Well, you may have to learn to like Acalypha phleoides (shrubby copperleaf), or be more aggressive. It is native to this part of the state, and therefore very adapted to the rainfall, climate and soil. Since it is perennial, just pulling it off the root is not going to stop it from coming back up, as you have already pointed out. You can't spray it with herbicide, as it would kill all the other dicots or broad-leaved plants (like the straggler daisy) that you already have. If you buy a spray that is for monocots, or grasses, it won't bother the three-seeded mercury, but it could kill some native grasses that you have been cultivating.
Ask Mr. Smarty Plants is a free service provided by the staff and volunteers at the Lady Bird Johnson Wildflower Center.
Monday – November 09, 2009
Identification of plant resembling garlic mustard, but with purple flowers
May 18, 2012 – While searching for the invasive garlic mustard I am finding a very similar looking plant (triangular, alternate, toothed leaves; four petals, same habitat of shaded roadside and interior woods) excep.
view the full question and answer
The first thing to do is make sure it never has an opportunity to go to seed. Even though it is a perennial that can come up from the roots, it will also propagate itself by the seeds on those tall bracts. This might be a time to break your rule about never mowing; if you mow it before it can seed, and keep mowing it as it sends up more bracts to try to seed again, you might just wear out the food stored in the roots. Doing this for several weeks when the plant is trying to bloom, and thus set seed, could greatly alleviate your problem.
From our Native Plant Image Gallery:
Three-seeded Acalypha virginicacan be a somewhat aggressive summer annual weed. Cultural weed control methods—including proper lawn-mowing and watering habits—will not completely remove Three-seeded Mercury and should be used only as a supplement to professionally applied broadleaf weed killers.
◆Guarantee applies to full plan customers only. ✦Purchase of full lawn plan required for Healthy Lawn Analysis, which is performed at the first visit.
Three-seeded Mercury is a summer annual broadleaf weed that is also known as Virginia Copperleaf, Wax Balls, Copperleaf, Virginia Mercury and Mercury-weed. Its scientific name is Acalypha virginica.
Three-seeded Mercury can be identified by its vertically growing, branched stems that are hairy to sparsely hairy. The leaves are glossy and sparsely haired, developing a distinct copper pigmentation. In many areas, the leaves of this broadleaf weed soon become damaged by insect feeding. Three-seeded Mercury has a shallow taproot with a secondary fibrous root system. Blooming from July through October, Three-seeded Mercury features a spike of small, staminate flowers that lack petals. Reproduction occurs by seeds, and cross-pollination is by wind.
✢ Special price is for first tree and shrub application only and for new tree and shrub residential customers only. The special price applies to installed plant material and shrubs and excludes mature, native and specialty trees such as fruit or certain ornamentals. Application includes up to 5 trees, no more than 25 ft. in height. For the regular tree and shrub application price, please call for an estimate. Not to be combined with or used in conjunction with any other offer or discount for the same service. Consumer responsible for all sales tax.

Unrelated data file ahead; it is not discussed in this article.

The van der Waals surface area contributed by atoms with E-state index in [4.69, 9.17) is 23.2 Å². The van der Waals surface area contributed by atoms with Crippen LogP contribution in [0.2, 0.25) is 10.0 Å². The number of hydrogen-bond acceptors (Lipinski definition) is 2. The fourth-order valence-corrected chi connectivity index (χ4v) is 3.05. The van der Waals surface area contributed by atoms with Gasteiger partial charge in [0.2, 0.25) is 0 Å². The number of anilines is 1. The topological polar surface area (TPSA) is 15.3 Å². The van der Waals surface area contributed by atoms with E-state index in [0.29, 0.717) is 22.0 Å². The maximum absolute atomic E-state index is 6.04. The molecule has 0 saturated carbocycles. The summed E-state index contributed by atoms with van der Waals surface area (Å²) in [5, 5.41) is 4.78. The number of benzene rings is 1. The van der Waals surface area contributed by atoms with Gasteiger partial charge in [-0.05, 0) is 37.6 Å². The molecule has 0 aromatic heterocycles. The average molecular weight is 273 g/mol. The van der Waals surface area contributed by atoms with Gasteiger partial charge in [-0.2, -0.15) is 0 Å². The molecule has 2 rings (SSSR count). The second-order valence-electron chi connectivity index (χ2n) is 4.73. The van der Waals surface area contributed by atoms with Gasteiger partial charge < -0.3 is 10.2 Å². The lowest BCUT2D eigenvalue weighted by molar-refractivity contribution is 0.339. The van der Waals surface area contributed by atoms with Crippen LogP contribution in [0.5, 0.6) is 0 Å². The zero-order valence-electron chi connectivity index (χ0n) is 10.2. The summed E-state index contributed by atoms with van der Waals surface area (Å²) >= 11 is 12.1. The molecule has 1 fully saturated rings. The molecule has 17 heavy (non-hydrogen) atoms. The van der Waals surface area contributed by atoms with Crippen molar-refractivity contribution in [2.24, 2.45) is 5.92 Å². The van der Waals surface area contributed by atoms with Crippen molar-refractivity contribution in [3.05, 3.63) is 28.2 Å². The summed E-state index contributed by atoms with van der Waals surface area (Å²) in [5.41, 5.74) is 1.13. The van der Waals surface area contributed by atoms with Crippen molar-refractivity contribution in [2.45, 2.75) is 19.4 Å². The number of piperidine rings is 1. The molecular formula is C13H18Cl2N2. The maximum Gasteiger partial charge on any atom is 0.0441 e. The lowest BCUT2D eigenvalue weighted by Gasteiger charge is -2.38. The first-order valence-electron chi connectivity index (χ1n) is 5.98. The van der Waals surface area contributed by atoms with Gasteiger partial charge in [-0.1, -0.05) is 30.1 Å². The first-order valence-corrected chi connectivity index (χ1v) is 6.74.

This broadleaf weed does not appear to prefer any particular habitat and can be found in most disturbed areas, woodlands, thickets, prairies, meadows, abandoned fields, thin lawns, flower gardens and in areas along railroads and roadsides. Three-seeded Mercury can be found throughout much of the eastern and midwestern United States.
★Requires purchase of annual plan. Special price of 50% off is for first application only, for new residential EasyPay or PrePay customers only, and applies to lawns more than 5,000 square feet. For lawns less than 5,000 square feet or for the regular lawn application price for a lawn of any size, please call for estimate. Lawns less than 5,000 square feet may qualify for a first application only price of $29.95. Valid at participating TruGreen locations. Availability of services may vary by geography. Not to be combined with or used in conjunction with any other offer or discount.
Stems & Roots: Stems erect, 7.5-100cm (3-40in.) high, simple or branched, slightly hairy; leaves green to bronze-green, 1-9cm (2/5-3½in.) long, lance- to rhombic-ovate on petioles that are 1/3 the length to almost as long as the leaf blade; margins with irregular, rounded teeth.
Habitat: Three-seeded mercury occurs in dry or moist soil in open woods, fields, waste places, ditches and roadsides throughout south-central Ontario.
General Description: Annual, reproducing only by seed.
Photos and Pictures
Similar Species: It resembles young plants of Redroot pigweed but is distinguished by its flowers borne in axillary clusters with bracts having 5-9 lobes and its leaves occasionally a bronze-green colour.
Three-seeded mercury. A. Plant. B. Portion of fruiting stem showing 1 three-seeded fruit developing from 1 of 4 flowers in a leaf axil.
Flowers & Fruit: Flowers in greenish clusters in axils of leaves, each cluster composed of one or more palmately cleft bracts with 5 to 9 lobes, one or more stalked male spikes 4-15mm (1/6-2/5in.) long and one or more shorter female flowers; seedpods deeply 3-lobed (similar to those of Leafy spurge) and containing 3 seeds; seeds tan coloured, 1.6-1.8mm (1/15in.) long. Flowers from July to September.